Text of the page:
Just where does E. coli come from? Sure scientists know the sources of the disease but when an outbreak happens finding the guilty culprit has its own challenges. That's happened in the United States with an outbreak first blamed on tomatoes and later found to be caused by something else entirely. The same thing is happening in Europe.
A major outbreak of the food-borne illness, which has killed 16 and sickened hundreds, was originally blamed on Spanish cucumbers. In fact, German authorities were laying the blame off on Spain, but it turns out the cucumbers in question were free of the disease. Now Spanish authorities are talking about seeking compensation from the Germans over the accusations.
According to Dow Jones, the Spanish Deputy Prime Minister Alfredo Rubalcaba has said the German accusations that the E. coli outbreak came from cucumbers from Spain and other European countries have resulted in heavy losses for produce exporters. In fact, Rubalcaba pointed out there's been no outbreak of the disease in Spain, which he says indicates the disease isn't coming from that country.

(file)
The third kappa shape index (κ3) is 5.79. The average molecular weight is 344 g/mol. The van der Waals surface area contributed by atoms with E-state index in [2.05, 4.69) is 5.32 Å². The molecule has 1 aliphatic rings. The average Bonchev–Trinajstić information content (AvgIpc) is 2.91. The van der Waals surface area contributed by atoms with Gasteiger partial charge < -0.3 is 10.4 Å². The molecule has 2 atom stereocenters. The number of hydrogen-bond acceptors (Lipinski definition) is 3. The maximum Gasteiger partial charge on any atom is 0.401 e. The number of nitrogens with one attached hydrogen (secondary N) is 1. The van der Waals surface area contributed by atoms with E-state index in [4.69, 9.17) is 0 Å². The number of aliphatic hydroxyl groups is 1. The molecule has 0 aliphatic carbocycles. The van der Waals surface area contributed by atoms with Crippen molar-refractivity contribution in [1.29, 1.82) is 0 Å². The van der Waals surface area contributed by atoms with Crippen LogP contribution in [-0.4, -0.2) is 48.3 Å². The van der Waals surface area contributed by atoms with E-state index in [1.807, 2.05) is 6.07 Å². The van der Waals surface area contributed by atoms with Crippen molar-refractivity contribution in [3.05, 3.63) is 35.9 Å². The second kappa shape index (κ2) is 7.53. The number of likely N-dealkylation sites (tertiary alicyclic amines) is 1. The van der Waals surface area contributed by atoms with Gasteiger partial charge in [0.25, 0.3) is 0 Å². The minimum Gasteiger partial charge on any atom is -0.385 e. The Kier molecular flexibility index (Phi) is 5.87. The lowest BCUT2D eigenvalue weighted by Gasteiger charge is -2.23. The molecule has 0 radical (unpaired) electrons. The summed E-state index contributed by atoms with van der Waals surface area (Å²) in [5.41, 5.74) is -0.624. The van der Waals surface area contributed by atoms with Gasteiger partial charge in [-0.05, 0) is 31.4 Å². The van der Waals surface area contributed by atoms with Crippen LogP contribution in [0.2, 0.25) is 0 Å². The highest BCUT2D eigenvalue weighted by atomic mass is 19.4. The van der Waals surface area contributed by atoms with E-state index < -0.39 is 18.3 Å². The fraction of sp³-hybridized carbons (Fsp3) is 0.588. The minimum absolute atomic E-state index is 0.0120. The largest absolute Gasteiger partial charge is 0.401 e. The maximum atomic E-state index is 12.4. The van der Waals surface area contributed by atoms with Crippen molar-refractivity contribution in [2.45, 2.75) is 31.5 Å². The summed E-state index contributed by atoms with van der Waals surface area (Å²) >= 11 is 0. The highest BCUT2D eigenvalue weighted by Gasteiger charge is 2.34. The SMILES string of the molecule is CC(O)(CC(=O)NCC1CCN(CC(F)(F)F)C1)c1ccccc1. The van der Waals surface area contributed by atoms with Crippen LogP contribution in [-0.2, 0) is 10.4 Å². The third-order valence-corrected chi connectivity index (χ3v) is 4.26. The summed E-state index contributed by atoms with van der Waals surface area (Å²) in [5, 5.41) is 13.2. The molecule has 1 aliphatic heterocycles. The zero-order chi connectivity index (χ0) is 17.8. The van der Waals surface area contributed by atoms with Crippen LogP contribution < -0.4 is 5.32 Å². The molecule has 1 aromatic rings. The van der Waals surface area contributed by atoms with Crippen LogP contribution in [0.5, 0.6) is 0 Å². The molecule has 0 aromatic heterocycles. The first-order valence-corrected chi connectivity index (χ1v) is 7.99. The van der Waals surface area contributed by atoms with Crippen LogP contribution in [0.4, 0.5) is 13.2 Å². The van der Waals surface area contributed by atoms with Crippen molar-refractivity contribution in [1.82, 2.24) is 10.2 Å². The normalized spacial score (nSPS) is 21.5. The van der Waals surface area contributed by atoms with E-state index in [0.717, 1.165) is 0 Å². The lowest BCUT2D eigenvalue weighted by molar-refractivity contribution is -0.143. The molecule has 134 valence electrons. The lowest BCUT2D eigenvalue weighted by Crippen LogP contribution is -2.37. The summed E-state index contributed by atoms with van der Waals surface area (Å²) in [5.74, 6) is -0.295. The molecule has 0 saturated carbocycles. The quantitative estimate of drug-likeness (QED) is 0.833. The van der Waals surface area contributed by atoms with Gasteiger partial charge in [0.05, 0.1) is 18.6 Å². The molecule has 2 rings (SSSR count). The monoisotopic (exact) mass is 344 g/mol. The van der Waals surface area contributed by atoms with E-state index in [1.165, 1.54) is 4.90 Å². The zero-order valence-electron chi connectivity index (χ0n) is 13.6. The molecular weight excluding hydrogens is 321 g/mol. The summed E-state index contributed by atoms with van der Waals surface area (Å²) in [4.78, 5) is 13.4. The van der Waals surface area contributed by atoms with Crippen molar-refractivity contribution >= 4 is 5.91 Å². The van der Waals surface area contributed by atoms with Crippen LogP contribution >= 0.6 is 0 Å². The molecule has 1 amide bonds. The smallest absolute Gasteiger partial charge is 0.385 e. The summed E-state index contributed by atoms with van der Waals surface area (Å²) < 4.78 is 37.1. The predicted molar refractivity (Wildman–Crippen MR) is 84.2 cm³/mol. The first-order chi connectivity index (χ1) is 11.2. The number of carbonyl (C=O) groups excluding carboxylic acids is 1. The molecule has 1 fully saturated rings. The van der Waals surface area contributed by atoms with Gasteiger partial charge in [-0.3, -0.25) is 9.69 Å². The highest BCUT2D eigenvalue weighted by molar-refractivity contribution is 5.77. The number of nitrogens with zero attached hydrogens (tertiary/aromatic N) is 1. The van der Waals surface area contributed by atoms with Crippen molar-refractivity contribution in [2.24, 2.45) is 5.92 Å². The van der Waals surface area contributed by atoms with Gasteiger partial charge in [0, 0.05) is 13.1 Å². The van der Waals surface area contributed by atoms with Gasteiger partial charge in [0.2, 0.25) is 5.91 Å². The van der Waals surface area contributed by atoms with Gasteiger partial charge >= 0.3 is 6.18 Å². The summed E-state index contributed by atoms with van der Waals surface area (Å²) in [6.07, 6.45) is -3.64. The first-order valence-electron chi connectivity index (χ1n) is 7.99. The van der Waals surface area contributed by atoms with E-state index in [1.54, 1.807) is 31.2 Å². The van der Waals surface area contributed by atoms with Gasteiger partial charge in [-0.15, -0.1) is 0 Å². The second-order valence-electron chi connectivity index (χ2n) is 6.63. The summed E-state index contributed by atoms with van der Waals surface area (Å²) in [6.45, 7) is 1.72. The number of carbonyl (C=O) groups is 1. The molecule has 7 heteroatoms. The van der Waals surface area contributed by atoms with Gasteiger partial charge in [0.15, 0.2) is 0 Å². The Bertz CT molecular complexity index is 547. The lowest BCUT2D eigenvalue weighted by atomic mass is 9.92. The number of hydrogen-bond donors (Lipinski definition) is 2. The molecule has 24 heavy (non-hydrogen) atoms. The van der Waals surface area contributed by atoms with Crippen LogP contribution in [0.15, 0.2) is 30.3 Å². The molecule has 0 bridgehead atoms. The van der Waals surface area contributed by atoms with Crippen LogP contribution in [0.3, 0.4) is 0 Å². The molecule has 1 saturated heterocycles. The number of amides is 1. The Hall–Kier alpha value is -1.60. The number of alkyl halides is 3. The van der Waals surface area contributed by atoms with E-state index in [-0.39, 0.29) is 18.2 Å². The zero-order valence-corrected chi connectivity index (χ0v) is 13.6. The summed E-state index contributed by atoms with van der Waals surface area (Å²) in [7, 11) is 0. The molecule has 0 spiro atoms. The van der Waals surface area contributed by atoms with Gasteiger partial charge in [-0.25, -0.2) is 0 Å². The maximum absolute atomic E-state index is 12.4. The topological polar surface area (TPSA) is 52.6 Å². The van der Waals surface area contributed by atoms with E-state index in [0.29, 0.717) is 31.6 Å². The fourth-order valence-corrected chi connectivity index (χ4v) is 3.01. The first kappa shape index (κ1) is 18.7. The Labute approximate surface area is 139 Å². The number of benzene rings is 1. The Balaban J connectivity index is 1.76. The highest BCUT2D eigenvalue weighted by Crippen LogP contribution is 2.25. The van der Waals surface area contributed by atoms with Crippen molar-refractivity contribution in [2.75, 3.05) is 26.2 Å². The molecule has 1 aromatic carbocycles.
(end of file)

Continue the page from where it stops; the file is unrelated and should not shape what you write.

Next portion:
The Spaniards claim the outbreak endangers 70,000 jobs in the country, which is already suffering with a 21% unemployment rate, with it's ag regions most affected.
Meanwhile German farmers are also being hit with losses as ag products are withdrawn from local markets. Those Germans stand to lose as much as 30 million euros a week, according to the report.
Despite the Spanish concern over the issue, the city of Hamburg, which is stricken with the outbreak, believes it was right to warn about the cucumbers, the report says. The controversy continues.
Perhaps the hardest news to take is that the outbreak could be crimping Spanish exports, which have been a bright spot for that country's economy. Last year, Spain exported more than 11 billion euros in fruits and vegetables.